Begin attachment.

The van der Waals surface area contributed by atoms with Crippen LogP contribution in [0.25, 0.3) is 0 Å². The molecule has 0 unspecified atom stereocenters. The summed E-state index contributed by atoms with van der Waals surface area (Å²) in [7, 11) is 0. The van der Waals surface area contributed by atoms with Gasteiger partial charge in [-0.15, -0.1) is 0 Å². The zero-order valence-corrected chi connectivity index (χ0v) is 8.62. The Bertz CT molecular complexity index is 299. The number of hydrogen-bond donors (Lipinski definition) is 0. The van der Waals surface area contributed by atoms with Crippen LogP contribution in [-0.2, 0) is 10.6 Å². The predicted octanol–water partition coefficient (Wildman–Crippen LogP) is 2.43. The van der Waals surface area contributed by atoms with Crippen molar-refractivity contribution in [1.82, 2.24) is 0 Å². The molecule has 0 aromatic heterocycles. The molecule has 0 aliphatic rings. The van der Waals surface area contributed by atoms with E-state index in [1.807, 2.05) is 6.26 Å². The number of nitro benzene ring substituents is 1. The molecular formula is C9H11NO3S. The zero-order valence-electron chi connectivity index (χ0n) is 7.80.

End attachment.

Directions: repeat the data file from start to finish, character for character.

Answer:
The van der Waals surface area contributed by atoms with Crippen LogP contribution in [0.25, 0.3) is 0 Å². The molecule has 0 unspecified atom stereocenters. The summed E-state index contributed by atoms with van der Waals surface area (Å²) in [7, 11) is 0. The van der Waals surface area contributed by atoms with Gasteiger partial charge in [-0.15, -0.1) is 0 Å². The zero-order valence-corrected chi connectivity index (χ0v) is 8.62. The Bertz CT molecular complexity index is 299. The number of hydrogen-bond donors (Lipinski definition) is 0. The van der Waals surface area contributed by atoms with Crippen LogP contribution in [-0.2, 0) is 10.6 Å². The predicted octanol–water partition coefficient (Wildman–Crippen LogP) is 2.43. The van der Waals surface area contributed by atoms with Crippen molar-refractivity contribution in [1.82, 2.24) is 0 Å². The molecule has 0 aromatic heterocycles. The molecule has 0 aliphatic rings. The van der Waals surface area contributed by atoms with E-state index in [1.807, 2.05) is 6.26 Å². The number of nitro benzene ring substituents is 1. The molecular formula is C9H11NO3S. The zero-order valence-electron chi connectivity index (χ0n) is 7.80.